Thursday, April 29, 2010

Wanna Try an Experiment??

A few days ago, on route to do a mediation, I found myself in the drive-through line-up at Tim Hortons.  I'd been in a hurry to leave the house and hadn't had time to grab something for lunch.  So there I was, waiting to buy a bagel, and using the time to listen to CBC Radio and put on a bit of make-up.  While looking at myself in the visor mirror (no doubt thinking about how old I'm starting to look!), a little voice in my head suddenly whispered, "pay for the people behind you."  My head snapped up - it was as if someone sitting beside me had said these words, it was that clear.  I looked in my rearview mirror and saw a somewhat older couple sitting in the sedan behind me. Both were staring out their windows, and both looked sad - or maybe grim would be a better descriptor.  As I sat there watching them over the course of the two or three minutes that I continued to wait in line, the only time the view in my mirror altered was when the driver looked forward to direct the car as we all inched along...but as soon as he stopped moving again, he resumed his sideways stare.  They didn't speak during that time.

Now, I have no idea whether or not those folks were as sober as they really looked.  It's not like Geoff and I smile at and talk to each other the entire time that we're in the car together.  Sometimes it's just nice to enjoy a companionable silence and the private world of one's thoughts.  So I don't know what was going on for this couple.  But I did have that little nudge in my brain that I should pay for their breakfasts, and they did appear rather grim-faced.

It turns out that my decision to go with the voice in my head cost me an extra $5.57. (Fortunately, they weren't ordering for the whole office crowd!)  As I left the drive-through window, still staring in my rear view mirror, I saw them pull up to the window and the driver extend his hand towards the cashier.  My last view was of his hand hesitating, no doubt as he was being told that someone else had paid for their breakfast, and then slowly starting to withdraw.  I reached the end of the drive-through lane by then, and put my foot on the gas - I darted away as fast as I could, hoping that they hadn't even noticed my vehicle.

About a year ago, someone in the very same drive-through line-up paid for my order, and the cashier at the window told me that this gentleman paid for the car behind him every single morning; all he ever ordered was a medium coffee, but he always paid for someone else's meal.  The cashier told me then that she had no idea why he did it, but that it seemed to give him great pleasure to think that he might have made someone's day a little brighter.  It worked - that day was truly brighter for me.  A number of weeks later, the next time I found myself in the drive-through, I echoed the gesture for someone else, and hoped that it made their day a bit better, too.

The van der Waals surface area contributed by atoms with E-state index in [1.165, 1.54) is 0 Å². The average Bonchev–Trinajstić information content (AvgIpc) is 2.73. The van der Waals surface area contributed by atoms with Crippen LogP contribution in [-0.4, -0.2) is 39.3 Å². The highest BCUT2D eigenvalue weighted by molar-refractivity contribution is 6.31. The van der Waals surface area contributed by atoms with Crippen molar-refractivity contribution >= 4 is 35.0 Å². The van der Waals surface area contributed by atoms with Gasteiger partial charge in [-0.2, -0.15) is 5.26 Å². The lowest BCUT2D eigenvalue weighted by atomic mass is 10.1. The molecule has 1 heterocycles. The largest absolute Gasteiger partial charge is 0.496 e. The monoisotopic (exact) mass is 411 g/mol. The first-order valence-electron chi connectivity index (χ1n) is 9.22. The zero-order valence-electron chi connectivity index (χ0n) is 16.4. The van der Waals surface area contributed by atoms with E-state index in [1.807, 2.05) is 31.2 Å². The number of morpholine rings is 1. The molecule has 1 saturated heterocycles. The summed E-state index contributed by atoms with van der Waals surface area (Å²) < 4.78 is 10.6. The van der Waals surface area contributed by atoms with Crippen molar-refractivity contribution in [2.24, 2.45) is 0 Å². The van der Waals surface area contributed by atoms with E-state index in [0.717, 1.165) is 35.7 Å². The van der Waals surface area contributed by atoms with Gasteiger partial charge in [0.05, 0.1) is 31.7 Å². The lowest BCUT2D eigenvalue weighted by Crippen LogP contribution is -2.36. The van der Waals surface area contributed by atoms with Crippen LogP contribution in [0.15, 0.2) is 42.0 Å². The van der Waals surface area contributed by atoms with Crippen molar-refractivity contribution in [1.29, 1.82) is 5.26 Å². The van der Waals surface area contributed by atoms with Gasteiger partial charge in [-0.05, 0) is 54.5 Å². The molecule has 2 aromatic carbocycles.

The idea of brightening someone else's day was my thoughts again a few days ago as I sped away.  I felt like rubbing my hands together in delight, thinking/hoping that this couple might be just a little surprised and cheered by the tiny kindness of a stranger.  I don't know what was going on for them that day, but I'm really hoping that the gesture lingers in their minds for as long as the gesture of a year ago has remained in my mind.  I'll be doing it again.

What if we all did that one time in the next week?? Wouldn't that be an interesting investment in random acts of kindness??  If you do so, please comment here and let me know what it did for you!

* Nicole, I actually gasped when I read your comment about your neighbour's decision to do 100 random acts of kindness in 2009 - did he actually succeed??  And how utterly lovely to be the recipient of one of those acts - it's something you probably won't forget for a long time.  What a great idea - it would certainly change one's focus somewhat, to be thinking about what random act one could do every three days or so.  I LOVE it - I'm thinking about adopting it!!  Oh, the more I think about that idea, the more I like it!! 
* Thanks Kristin - isn't it totally AMAZING how one small kindness can leave such a lasting impression on us??  Imagine the impact we could all be having!


  1. Love it!

    Last year, my new neighbour - someone I hadn't actually ever met, as I'd just moved into my house - shoveled my driveway after a snowstorm while I was in Nova Scotia. There I was, away from home, trying to figure out how I'd get my driveway cleared out so I'd be able to get my car in when I got home, when my mother emailed me to tell me that someone else had already done it for me. I couldn't figure this out - I mean, who in the world shovels someone else's driveway, for free, unasked, when they don't even know the person?! As it turns out, it was New Year's Day, and my dear neighbour Scott had decided that his resolution was to perform 100 random acts of kindness in 2009, and I was #1 on his list. It made my day, and it really made me think about what I could do to make someone else's day a little brighter.

  2. I'm going to take up your challenge Ruth. I LOVE the idea of 100 acts of kindness in a year as well. I ordered coffee and a muffin at Starbuck's over the winter only to realize that I had forgotten my wallet at home. The lovely person in front of me must have heard, and paid for my order. It absolutely made my day. I remember GLOWING all day just from that simple act of kindness. Definitely time for me to pass it on.